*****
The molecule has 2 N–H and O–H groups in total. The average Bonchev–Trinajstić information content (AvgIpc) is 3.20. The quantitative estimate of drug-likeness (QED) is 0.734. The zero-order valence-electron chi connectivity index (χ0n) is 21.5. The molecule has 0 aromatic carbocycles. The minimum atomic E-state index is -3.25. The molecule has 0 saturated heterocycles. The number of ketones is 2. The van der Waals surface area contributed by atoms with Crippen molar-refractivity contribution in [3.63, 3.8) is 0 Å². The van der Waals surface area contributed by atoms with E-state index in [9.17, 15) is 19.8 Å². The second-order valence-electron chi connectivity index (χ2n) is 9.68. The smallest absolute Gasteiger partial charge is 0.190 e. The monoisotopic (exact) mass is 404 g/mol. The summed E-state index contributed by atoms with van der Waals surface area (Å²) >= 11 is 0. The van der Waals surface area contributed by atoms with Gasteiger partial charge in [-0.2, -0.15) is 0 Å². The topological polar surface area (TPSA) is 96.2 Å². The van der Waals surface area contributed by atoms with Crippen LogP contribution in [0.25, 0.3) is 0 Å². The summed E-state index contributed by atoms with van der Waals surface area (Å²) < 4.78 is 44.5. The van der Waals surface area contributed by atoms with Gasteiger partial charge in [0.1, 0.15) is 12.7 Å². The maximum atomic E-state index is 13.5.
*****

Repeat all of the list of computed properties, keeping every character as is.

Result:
The molecule has 2 N–H and O–H groups in total. The average Bonchev–Trinajstić information content (AvgIpc) is 3.20. The quantitative estimate of drug-likeness (QED) is 0.734. The zero-order valence-electron chi connectivity index (χ0n) is 21.5. The molecule has 0 aromatic carbocycles. The minimum atomic E-state index is -3.25. The molecule has 0 saturated heterocycles. The number of ketones is 2. The van der Waals surface area contributed by atoms with Crippen molar-refractivity contribution in [3.63, 3.8) is 0 Å². The van der Waals surface area contributed by atoms with E-state index in [9.17, 15) is 19.8 Å². The second-order valence-electron chi connectivity index (χ2n) is 9.68. The smallest absolute Gasteiger partial charge is 0.190 e. The monoisotopic (exact) mass is 404 g/mol. The summed E-state index contributed by atoms with van der Waals surface area (Å²) >= 11 is 0. The van der Waals surface area contributed by atoms with Gasteiger partial charge in [-0.2, -0.15) is 0 Å². The topological polar surface area (TPSA) is 96.2 Å². The van der Waals surface area contributed by atoms with Crippen LogP contribution in [0.25, 0.3) is 0 Å². The summed E-state index contributed by atoms with van der Waals surface area (Å²) < 4.78 is 44.5. The van der Waals surface area contributed by atoms with Gasteiger partial charge in [0.1, 0.15) is 12.7 Å². The maximum atomic E-state index is 13.5.